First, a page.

JACK CARTER’S LAW by TED LEWIS (1974, Syndicate Books, 222pp) ****
Blurb: It’s the late 1960s in London and Jack Carter is the top man in a crime syndicate headed by two brothers—Gerald and Les Fletcher. He’s also a worried man. The fact that he’s sleeping with Gerald’s wife, Audrey, and that they plan on someday running away together with a lot of the brothers’ money, doesn’t have Jack concerned. Instead it’s an informant—one of his own men—that has him losing sleep. The grass has enough knowledge about the firm to not only bring down Gerald and Les but Jack as well. Jack doesn’t like his name in the mouth of that sort. It should be an easily solved problem for London’s suavest fixer, except for one slight problem: Jack has no idea where the grass is hiding.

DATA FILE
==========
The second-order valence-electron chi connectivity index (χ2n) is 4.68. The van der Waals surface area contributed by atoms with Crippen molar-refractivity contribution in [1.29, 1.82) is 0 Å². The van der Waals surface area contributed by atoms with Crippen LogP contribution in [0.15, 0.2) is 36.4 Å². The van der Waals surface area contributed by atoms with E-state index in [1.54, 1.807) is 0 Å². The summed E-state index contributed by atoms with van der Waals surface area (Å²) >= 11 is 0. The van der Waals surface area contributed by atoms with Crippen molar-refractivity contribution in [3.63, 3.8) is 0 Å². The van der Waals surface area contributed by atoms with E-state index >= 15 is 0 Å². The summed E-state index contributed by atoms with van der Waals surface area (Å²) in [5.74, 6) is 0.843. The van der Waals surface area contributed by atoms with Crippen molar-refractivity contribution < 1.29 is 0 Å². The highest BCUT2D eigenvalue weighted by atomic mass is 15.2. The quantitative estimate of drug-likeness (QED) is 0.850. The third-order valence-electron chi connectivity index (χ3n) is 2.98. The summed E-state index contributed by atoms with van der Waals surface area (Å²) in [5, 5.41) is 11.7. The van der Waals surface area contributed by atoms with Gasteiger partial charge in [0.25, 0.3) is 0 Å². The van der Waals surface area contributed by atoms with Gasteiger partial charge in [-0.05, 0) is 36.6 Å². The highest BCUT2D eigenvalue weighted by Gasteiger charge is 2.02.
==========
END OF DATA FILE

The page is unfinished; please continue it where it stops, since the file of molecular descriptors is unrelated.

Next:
Jack Carter’s Law is Ted Lewis’ follow-up to his highly influential Jack’s Return Home, which was filmed as, and later retitled, Get Carter. This second book in the series is set prior to the first. Whereas Jack’s Return Home gave Lewis’ anti-hero a personal vendetta as motivation for the ensuing mayhem, here Carter is acting in his role as fixer/enforcer for one of London’s biggest criminal gangs. As such, there is little for the reader to root for in a cast of characters that have few, if any, redeeming qualities. That said, Lewis masterfully keeps you engaged through his first-person perspective. Written in the present tense, not a popular style but effective here, the action feels immediate and the tension is kept high. Lewis also has a penchant for long descriptive paragrpahs, punctuated by salty and humorous dialogue. The book is not for the faint-hearted – there are several moments of brutality and cruelty – but for fans of gritty pulp fiction this is a great example of the genre. Lewis became something of a cult figure in the world of gritty crime fiction and unfortunately died young (aged only 42) after a battle with alcoholism.